Researchers in Taipei, Taiwan, report that they have identified the top three drugs for reducing A1C levels in type 2 diabetes: biphasic insulin, GLP-1 analogs, and basal insulin. They hedged a little on their endorsement of GLP-1 analogs, however, by saying that although they are not decisively better at controlling A1Cs than other oral diabetes drugs, they have the advantage of helping to reduce weight without adding to the danger of hypoglycemia.
Biphasic insulin is a combination of intermediate- and fast-acting insulin. Basal insulin is the standard dose a person with diabetes takes daily, often supplemented by shorter-term bolus insulin to cover blood sugar spikes at meals. GLP-1 (glucagon-like peptide 1) analogs, which include exenatide and liraglutide, are derived from a gut hormone that helps increase insulin production and sensitivity and reduce glucagon production in the pancreas. A beneficial side effect is weight reduction.
The scientists at the Mackay Memorial Hospital, Division of Endocrinology and Metabolism, Department of Internal Medicine, Taipei, Taiwan, reached their conclusion after conducting a meta-analysis of drugs used to treat type 2 diabetes that was inadequately controlled by metformin. The analysis eventually studied 819 articles on diabetes drugs, including coverage of 39 controlled trials that involved almost 18,000 patients.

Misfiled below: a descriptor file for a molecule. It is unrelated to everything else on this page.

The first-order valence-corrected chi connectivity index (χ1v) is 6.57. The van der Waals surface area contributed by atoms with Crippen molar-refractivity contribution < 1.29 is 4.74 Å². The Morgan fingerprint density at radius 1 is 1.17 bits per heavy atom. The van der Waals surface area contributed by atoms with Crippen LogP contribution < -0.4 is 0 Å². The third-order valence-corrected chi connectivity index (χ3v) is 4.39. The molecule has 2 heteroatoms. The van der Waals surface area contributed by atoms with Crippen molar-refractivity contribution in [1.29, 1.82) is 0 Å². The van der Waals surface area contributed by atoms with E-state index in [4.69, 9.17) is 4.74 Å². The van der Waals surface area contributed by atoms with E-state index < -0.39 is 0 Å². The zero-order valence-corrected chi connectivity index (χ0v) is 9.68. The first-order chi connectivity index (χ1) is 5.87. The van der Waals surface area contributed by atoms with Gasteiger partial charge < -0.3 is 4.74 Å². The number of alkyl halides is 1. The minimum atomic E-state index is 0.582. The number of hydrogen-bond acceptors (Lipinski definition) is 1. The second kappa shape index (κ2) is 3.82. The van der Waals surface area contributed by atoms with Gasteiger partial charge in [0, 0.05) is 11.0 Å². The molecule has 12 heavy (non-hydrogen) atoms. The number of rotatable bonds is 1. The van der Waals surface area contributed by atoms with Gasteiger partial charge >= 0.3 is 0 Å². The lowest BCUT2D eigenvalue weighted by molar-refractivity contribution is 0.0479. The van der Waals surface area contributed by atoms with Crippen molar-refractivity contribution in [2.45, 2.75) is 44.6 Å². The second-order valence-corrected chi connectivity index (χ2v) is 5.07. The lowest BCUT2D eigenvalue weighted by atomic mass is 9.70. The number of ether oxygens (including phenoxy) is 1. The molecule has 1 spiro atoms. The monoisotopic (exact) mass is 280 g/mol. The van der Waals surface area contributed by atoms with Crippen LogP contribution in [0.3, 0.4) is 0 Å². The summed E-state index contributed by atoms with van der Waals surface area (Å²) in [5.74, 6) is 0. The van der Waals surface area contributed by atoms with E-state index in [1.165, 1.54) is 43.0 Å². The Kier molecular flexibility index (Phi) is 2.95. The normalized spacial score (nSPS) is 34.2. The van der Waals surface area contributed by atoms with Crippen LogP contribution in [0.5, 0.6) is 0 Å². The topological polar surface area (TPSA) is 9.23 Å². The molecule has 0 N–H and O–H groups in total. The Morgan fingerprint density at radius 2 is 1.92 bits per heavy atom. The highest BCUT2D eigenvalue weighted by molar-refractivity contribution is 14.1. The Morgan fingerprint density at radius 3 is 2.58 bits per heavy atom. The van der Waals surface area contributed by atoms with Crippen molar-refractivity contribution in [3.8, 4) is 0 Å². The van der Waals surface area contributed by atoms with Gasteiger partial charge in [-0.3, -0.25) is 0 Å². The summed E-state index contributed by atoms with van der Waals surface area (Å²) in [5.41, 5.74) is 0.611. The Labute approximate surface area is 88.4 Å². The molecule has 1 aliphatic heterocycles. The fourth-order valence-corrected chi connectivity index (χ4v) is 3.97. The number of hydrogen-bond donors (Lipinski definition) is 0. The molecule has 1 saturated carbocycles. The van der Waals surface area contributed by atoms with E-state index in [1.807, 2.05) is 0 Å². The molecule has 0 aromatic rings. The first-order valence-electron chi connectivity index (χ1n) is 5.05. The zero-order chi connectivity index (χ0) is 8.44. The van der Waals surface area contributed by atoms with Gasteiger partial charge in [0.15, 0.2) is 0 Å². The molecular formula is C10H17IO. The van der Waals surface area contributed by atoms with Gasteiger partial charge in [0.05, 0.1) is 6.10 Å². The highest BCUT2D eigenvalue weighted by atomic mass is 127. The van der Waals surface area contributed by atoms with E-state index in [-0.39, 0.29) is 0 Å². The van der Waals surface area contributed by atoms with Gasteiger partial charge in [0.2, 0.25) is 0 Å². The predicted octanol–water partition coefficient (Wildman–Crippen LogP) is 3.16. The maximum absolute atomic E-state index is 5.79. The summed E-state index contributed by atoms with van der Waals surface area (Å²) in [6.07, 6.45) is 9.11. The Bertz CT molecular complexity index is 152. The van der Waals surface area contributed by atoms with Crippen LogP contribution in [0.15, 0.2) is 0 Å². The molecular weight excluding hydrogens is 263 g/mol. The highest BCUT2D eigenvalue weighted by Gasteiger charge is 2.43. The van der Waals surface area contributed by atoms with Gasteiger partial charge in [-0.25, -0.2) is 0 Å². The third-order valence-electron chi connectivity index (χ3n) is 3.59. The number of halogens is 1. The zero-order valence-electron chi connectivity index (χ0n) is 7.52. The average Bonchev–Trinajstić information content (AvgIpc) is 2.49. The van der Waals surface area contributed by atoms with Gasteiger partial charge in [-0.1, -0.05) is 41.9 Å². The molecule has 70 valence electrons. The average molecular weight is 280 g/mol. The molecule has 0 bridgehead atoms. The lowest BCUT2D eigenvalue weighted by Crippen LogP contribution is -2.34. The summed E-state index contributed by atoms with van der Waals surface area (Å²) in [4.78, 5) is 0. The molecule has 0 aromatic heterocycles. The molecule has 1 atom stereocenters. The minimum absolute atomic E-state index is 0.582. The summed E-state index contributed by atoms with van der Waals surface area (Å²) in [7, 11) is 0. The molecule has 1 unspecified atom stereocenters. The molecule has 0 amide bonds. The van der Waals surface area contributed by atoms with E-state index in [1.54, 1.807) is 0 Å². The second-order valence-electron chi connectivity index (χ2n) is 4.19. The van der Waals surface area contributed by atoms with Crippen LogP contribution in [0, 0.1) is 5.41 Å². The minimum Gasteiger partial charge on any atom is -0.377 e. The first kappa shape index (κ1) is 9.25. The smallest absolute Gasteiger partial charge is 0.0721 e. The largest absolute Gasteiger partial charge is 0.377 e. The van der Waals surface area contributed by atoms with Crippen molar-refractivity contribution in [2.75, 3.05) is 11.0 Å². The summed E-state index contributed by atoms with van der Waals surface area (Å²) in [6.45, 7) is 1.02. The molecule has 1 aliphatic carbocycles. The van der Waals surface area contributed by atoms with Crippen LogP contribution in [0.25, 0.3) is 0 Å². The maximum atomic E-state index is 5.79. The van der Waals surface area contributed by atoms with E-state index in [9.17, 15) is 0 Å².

Overall, GLP-1 analogs were found to lead to a greater decrease in A1C levels than sulfonylureas, glinides, thiazolidinediones, alpha-glucosidase inhibitors, and DPP-4 inhibitors, producing results similar to those of basal and biphasic insulin.
According to the Taiwanese researchers, the meta-analysis also showed that compared with placebo, sulfonylureas, glinides, basal insulin, and biphasic insulin carried an increased risk of hypoglycemia.
While the study conclusions are interesting, the researchers cautioned that of the studies they reviewed, the longest was only 52 weeks-not long enough to establish a definitive long-term trend.